Heads up, this content is 16 years old. Please keep its age in mind while reading.

The following things are entertaining the pants off me right now…

Now where did I put those pants…?

Heads up, this content is 16 years old. Please keep its age in mind while reading.

Nic Askew put together a video interview of Seth Godin speaking on curiosity. It’s so great to see Seth‘s animated face and voice speaking on the topics that I usually get only from him via text.

Here’s my quote mashup of the interview, for those who don’t have five minutes to watch:”What’s a fundamentalist? A fundamentalist is a person who considers whether a fact is acceptable to their faith before they explore it. As opposed to a curious person, who explores first and then considers whether or not they want to accept the ramifications.”

“What we’re seeing is that fundamentalism has nothing to do with religion, and everything to do with an outlook, regardless of what your religion is.”

“These are the people who still have a 12 flashing on their VCR. They are fearful, they are stuck, they’re not interested.”

“What we’re seeing is about a 5 or 10 or 15-year period where people start finding their voice, and they start realizing that the safest thing they can do feels risky, and the riskiest thing they can do is play it safe.”

“These people are the curious. Curious is the key word. It has nothing to do with income, nothing to do with education. It has to do with a desire to understand, a desire to try, a desire to push whatever envelope you’re interested in. Here’s the reason these people count: not because there’s a lot of them, but because these are the ones who talk to the people who are in stupor. They’re the ones who talk to the masses in the middle, who are stuck. The masses in the middle have brainwashed themselves into thinking it’s safe to do nothing.”

Heads up, this content is 16 years old. Please keep its age in mind while reading.

goshennh3.jpgMy family sells bridges. Real ones. The kind you drive your car over. This is where I come from.

My dad was an engineer. When he and my mother first got married, he was working at a company that manufactured bridge parts. Several issues with authority later, he struck out to start his own small bridge sales firm (“small” meaning the kind that goes over the sort of river you would swim in). When a town’s bridge needed replacement, my dad showed up to evaluate the situation, give them a quote, oversee the transaction, and take a commission. The company was called Dopp & Dopp Associates.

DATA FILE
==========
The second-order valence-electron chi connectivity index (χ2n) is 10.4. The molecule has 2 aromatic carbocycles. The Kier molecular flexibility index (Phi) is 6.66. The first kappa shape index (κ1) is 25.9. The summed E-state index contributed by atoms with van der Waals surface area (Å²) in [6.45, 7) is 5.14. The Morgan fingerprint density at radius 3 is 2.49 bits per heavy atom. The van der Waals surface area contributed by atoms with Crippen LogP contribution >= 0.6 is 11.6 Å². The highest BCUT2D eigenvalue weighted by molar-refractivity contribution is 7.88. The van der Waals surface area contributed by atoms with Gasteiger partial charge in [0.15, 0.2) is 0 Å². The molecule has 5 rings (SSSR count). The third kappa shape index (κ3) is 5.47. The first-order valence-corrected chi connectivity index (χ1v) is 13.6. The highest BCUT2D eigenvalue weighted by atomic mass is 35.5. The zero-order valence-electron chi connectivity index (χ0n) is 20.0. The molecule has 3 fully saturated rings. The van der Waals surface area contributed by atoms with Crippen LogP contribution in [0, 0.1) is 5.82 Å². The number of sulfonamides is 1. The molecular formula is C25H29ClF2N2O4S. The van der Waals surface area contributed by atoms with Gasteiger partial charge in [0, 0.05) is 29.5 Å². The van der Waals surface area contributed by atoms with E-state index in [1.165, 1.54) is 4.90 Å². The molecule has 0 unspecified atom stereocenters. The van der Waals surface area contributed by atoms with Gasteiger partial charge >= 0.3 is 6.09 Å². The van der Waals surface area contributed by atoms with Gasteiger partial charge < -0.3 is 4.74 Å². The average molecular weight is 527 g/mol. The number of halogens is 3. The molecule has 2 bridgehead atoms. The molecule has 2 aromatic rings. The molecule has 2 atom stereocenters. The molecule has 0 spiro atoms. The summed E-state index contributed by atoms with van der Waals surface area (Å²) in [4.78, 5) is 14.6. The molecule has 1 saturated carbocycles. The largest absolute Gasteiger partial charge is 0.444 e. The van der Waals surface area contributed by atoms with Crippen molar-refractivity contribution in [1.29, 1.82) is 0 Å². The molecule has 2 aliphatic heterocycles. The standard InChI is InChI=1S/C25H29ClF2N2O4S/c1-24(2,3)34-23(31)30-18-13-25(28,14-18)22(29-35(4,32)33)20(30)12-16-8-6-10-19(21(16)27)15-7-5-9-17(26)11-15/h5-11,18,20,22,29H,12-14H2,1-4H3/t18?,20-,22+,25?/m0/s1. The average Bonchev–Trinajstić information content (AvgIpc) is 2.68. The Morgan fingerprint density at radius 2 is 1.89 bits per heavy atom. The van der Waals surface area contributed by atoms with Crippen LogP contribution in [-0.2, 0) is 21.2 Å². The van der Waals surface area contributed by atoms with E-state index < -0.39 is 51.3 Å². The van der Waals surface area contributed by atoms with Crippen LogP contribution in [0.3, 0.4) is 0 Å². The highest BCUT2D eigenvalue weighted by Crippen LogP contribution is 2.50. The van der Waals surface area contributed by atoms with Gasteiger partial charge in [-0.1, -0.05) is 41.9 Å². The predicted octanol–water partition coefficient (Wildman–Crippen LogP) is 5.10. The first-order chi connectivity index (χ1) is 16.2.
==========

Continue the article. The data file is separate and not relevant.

Meanwhile, my mother started a sister company called Bridge Pro, where she sold parts to large bridges (“large” meaning the kind that goes over the sort of river you would drown in). She was, of course, the only woman in the industry. Combined, my parents dominated the entire east coast in bridge sales.

Major perks: Both of my parents worked from home while I was growing up, and they let me play on their 40 MB hard drive Macintosh Classics. I was installing software when I was three.

Major downsides: Every time we drove by a bridge we had to stop and look at it. Vacations and business trips had little division between them.

Time went on and my dad was diagnosed with a terminal illness. He passed his business to his brother before he died, and Dopp & Dopp is alive and well today. My mother remarried to the man who builds the bridges, so this means my step-father is the owner of a bridge construction company. Having exhausted her interest in bridge work, my mother finally traded in her galvanized steel sampler packs to become a minister.

I was told all my life that I was going to become an engineer and take over the family business. When I refused, they compromised, and said I would go into marketing and take over the family business. I refused this notion, too.

Recently, it dawned on me that I did go into marketing. And some of the work I do is considered engineering. And all of my vacations are business trips.

But the icing on the cake? I was hanging out with Deb Schultz recently — a fellow social media consultant — and she brilliantly summed exactly what we do:

“We’re connectors. We seek out people who are different from us. We’re bridge people.”